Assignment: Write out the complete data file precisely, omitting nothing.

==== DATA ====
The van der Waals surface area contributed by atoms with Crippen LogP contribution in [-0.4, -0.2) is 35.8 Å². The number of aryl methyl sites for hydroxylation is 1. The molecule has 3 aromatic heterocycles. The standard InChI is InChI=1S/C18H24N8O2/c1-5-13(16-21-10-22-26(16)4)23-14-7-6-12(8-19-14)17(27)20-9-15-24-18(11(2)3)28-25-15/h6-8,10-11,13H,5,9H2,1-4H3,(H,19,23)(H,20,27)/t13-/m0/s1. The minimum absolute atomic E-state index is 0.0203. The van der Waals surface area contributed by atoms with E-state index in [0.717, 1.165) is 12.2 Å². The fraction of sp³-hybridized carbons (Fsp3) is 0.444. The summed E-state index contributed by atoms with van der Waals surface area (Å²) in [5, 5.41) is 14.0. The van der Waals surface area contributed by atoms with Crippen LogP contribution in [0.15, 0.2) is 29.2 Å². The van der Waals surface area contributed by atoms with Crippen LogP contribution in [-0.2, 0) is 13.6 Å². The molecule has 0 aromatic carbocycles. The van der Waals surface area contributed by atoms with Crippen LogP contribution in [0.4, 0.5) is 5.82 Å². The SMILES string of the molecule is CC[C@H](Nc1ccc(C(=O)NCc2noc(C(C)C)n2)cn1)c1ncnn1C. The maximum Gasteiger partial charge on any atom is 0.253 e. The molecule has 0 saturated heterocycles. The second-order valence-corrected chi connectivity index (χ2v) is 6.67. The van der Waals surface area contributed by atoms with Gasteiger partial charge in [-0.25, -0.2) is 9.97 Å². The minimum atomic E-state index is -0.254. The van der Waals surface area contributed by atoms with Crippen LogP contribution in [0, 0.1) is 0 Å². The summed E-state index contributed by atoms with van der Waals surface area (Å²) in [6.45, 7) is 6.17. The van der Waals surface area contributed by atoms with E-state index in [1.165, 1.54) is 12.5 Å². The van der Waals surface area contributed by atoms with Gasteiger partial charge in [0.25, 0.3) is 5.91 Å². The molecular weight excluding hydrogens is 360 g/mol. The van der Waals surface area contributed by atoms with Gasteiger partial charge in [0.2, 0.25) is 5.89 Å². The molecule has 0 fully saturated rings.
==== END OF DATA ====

The van der Waals surface area contributed by atoms with Crippen LogP contribution in [-0.4, -0.2) is 35.8 Å². The number of aryl methyl sites for hydroxylation is 1. The molecule has 3 aromatic heterocycles. The standard InChI is InChI=1S/C18H24N8O2/c1-5-13(16-21-10-22-26(16)4)23-14-7-6-12(8-19-14)17(27)20-9-15-24-18(11(2)3)28-25-15/h6-8,10-11,13H,5,9H2,1-4H3,(H,19,23)(H,20,27)/t13-/m0/s1. The minimum absolute atomic E-state index is 0.0203. The van der Waals surface area contributed by atoms with E-state index in [0.717, 1.165) is 12.2 Å². The fraction of sp³-hybridized carbons (Fsp3) is 0.444. The summed E-state index contributed by atoms with van der Waals surface area (Å²) in [5, 5.41) is 14.0. The van der Waals surface area contributed by atoms with Crippen LogP contribution in [0.15, 0.2) is 29.2 Å². The van der Waals surface area contributed by atoms with Crippen LogP contribution in [-0.2, 0) is 13.6 Å². The molecule has 0 aromatic carbocycles. The van der Waals surface area contributed by atoms with Crippen LogP contribution in [0.4, 0.5) is 5.82 Å². The SMILES string of the molecule is CC[C@H](Nc1ccc(C(=O)NCc2noc(C(C)C)n2)cn1)c1ncnn1C. The maximum Gasteiger partial charge on any atom is 0.253 e. The molecule has 0 saturated heterocycles. The second-order valence-corrected chi connectivity index (χ2v) is 6.67. The van der Waals surface area contributed by atoms with Gasteiger partial charge in [-0.25, -0.2) is 9.97 Å². The minimum atomic E-state index is -0.254. The van der Waals surface area contributed by atoms with Crippen LogP contribution in [0, 0.1) is 0 Å². The summed E-state index contributed by atoms with van der Waals surface area (Å²) in [6.45, 7) is 6.17. The van der Waals surface area contributed by atoms with E-state index in [1.165, 1.54) is 12.5 Å². The van der Waals surface area contributed by atoms with Gasteiger partial charge in [0.25, 0.3) is 5.91 Å². The molecular weight excluding hydrogens is 360 g/mol. The van der Waals surface area contributed by atoms with Gasteiger partial charge in [0.2, 0.25) is 5.89 Å². The molecule has 0 fully saturated rings.